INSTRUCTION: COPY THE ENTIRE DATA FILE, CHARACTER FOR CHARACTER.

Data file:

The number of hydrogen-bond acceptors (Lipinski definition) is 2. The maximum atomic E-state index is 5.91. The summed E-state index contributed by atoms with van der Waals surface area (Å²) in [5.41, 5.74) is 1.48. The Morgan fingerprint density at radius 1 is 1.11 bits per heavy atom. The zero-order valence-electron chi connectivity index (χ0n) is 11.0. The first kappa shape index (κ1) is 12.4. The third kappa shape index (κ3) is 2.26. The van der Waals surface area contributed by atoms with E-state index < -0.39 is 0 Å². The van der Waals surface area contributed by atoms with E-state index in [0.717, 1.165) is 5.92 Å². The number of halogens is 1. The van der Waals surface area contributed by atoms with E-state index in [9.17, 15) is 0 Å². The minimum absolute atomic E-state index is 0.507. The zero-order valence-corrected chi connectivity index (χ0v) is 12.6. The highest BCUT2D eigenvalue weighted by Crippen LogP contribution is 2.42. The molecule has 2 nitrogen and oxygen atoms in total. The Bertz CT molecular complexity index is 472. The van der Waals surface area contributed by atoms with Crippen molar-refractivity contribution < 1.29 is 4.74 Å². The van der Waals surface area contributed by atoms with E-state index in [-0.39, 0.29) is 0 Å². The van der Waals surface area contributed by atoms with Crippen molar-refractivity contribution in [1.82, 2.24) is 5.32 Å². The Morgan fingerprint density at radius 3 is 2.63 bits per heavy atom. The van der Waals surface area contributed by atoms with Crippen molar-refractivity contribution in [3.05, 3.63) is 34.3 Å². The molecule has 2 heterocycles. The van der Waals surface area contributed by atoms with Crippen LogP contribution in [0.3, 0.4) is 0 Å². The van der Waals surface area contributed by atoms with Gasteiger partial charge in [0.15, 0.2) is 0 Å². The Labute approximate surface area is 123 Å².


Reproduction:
The number of hydrogen-bond acceptors (Lipinski definition) is 2. The maximum atomic E-state index is 5.91. The summed E-state index contributed by atoms with van der Waals surface area (Å²) in [5.41, 5.74) is 1.48. The Morgan fingerprint density at radius 1 is 1.11 bits per heavy atom. The zero-order valence-electron chi connectivity index (χ0n) is 11.0. The first kappa shape index (κ1) is 12.4. The third kappa shape index (κ3) is 2.26. The van der Waals surface area contributed by atoms with E-state index < -0.39 is 0 Å². The van der Waals surface area contributed by atoms with E-state index in [0.717, 1.165) is 5.92 Å². The number of halogens is 1. The van der Waals surface area contributed by atoms with E-state index in [9.17, 15) is 0 Å². The minimum absolute atomic E-state index is 0.507. The zero-order valence-corrected chi connectivity index (χ0v) is 12.6. The highest BCUT2D eigenvalue weighted by Crippen LogP contribution is 2.42. The molecule has 2 nitrogen and oxygen atoms in total. The Bertz CT molecular complexity index is 472. The van der Waals surface area contributed by atoms with Crippen molar-refractivity contribution < 1.29 is 4.74 Å². The van der Waals surface area contributed by atoms with E-state index in [-0.39, 0.29) is 0 Å². The van der Waals surface area contributed by atoms with Crippen molar-refractivity contribution in [1.82, 2.24) is 5.32 Å². The Morgan fingerprint density at radius 3 is 2.63 bits per heavy atom. The van der Waals surface area contributed by atoms with Crippen molar-refractivity contribution in [3.05, 3.63) is 34.3 Å². The molecule has 2 heterocycles. The van der Waals surface area contributed by atoms with Crippen LogP contribution in [0.3, 0.4) is 0 Å². The van der Waals surface area contributed by atoms with Gasteiger partial charge in [0.15, 0.2) is 0 Å². The Labute approximate surface area is 123 Å².